base shoe molding

base shoe, base shoe molding, floor molding, shoe molding, carpet strip

A molding used next to the floor on interior baseboard.
McGraw-Hill Dictionary of Architecture and Construction. Copyright © 2003 by McGraw-Hill Companies, Inc.
References in periodicals archive ?
If you're just dead-set against pulling off baseboards, consider adding base shoe molding along the bottom of the baseboard after you set the tile.
above the floor and then cover the gap with wood base shoe molding. There are moisture-resistant versions of MDF, but they're hard to find.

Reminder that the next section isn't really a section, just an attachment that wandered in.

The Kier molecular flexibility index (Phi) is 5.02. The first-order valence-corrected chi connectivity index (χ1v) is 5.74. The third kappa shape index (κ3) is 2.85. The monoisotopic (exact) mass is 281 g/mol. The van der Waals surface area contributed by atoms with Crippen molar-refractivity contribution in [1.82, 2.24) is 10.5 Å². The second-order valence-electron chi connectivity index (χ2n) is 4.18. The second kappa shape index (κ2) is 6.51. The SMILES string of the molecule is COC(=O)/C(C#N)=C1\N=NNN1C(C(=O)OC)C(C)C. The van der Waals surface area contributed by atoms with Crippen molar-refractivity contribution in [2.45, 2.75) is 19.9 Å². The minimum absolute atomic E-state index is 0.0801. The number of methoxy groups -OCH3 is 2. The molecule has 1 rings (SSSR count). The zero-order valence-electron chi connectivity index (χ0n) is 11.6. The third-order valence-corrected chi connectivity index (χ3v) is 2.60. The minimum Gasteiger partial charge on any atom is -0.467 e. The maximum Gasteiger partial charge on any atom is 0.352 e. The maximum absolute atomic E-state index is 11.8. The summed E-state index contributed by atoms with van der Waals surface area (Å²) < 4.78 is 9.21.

Then cover the gap and shims with a base shoe molding stained to match the bookcase.
Start by prying loose the base shoe molding and thresholds or carpet strips at the doorways.
On floors without carpet, finish the baseboard by installing the square base shoe molding along the floor.
You'll also need transition strips at doorways and openings into other rooms and wood base shoe molding to cover the edge of the tile along walls and cabinets.
Remove base shoe moldings, door thresholds and metal carpet strips, then undercut the door casings (Photo 2).
strip of base shoe molding so much as in those three frustrating days of tedious work.